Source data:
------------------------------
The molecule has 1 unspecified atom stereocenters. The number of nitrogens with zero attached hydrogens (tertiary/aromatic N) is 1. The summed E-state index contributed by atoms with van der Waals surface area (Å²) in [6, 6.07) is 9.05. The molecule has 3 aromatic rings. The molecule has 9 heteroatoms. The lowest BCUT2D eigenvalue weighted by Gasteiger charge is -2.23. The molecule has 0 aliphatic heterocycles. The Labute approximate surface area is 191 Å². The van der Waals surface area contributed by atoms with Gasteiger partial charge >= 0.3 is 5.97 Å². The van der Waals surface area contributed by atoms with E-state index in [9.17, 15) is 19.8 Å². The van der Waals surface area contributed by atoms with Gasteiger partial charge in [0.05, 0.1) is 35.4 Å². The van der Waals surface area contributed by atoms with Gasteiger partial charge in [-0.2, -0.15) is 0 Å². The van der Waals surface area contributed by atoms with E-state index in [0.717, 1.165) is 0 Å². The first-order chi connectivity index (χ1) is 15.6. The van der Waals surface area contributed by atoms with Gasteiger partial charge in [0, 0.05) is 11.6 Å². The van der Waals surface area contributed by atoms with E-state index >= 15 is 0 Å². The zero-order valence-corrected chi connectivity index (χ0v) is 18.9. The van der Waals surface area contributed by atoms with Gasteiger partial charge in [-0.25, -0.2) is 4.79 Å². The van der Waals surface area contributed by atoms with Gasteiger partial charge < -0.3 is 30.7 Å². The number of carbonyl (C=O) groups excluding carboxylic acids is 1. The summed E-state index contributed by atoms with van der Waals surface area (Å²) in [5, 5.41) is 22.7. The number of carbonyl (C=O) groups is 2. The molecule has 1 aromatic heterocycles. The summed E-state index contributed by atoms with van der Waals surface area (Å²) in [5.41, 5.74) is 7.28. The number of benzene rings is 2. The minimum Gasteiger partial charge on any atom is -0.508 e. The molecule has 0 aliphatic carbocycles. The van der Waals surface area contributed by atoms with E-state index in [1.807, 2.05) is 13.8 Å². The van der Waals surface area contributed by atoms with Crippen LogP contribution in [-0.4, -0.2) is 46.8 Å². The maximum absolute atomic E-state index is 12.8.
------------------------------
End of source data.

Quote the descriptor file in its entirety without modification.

The molecule has 1 unspecified atom stereocenters. The number of nitrogens with zero attached hydrogens (tertiary/aromatic N) is 1. The summed E-state index contributed by atoms with van der Waals surface area (Å²) in [6, 6.07) is 9.05. The molecule has 3 aromatic rings. The molecule has 9 heteroatoms. The lowest BCUT2D eigenvalue weighted by Gasteiger charge is -2.23. The molecule has 0 aliphatic heterocycles. The Labute approximate surface area is 191 Å². The van der Waals surface area contributed by atoms with Gasteiger partial charge >= 0.3 is 5.97 Å². The van der Waals surface area contributed by atoms with E-state index in [9.17, 15) is 19.8 Å². The van der Waals surface area contributed by atoms with Gasteiger partial charge in [0.05, 0.1) is 35.4 Å². The van der Waals surface area contributed by atoms with Gasteiger partial charge in [-0.2, -0.15) is 0 Å². The van der Waals surface area contributed by atoms with E-state index in [0.717, 1.165) is 0 Å². The first-order chi connectivity index (χ1) is 15.6. The van der Waals surface area contributed by atoms with Gasteiger partial charge in [0, 0.05) is 11.6 Å². The van der Waals surface area contributed by atoms with E-state index >= 15 is 0 Å². The zero-order valence-corrected chi connectivity index (χ0v) is 18.9. The van der Waals surface area contributed by atoms with Gasteiger partial charge in [-0.25, -0.2) is 4.79 Å². The van der Waals surface area contributed by atoms with Gasteiger partial charge < -0.3 is 30.7 Å². The number of carbonyl (C=O) groups excluding carboxylic acids is 1. The summed E-state index contributed by atoms with van der Waals surface area (Å²) in [5, 5.41) is 22.7. The number of carbonyl (C=O) groups is 2. The molecule has 1 aromatic heterocycles. The summed E-state index contributed by atoms with van der Waals surface area (Å²) in [5.41, 5.74) is 7.28. The number of benzene rings is 2. The minimum Gasteiger partial charge on any atom is -0.508 e. The molecule has 0 aliphatic carbocycles. The van der Waals surface area contributed by atoms with E-state index in [1.807, 2.05) is 13.8 Å². The van der Waals surface area contributed by atoms with Crippen LogP contribution in [-0.4, -0.2) is 46.8 Å². The maximum absolute atomic E-state index is 12.8.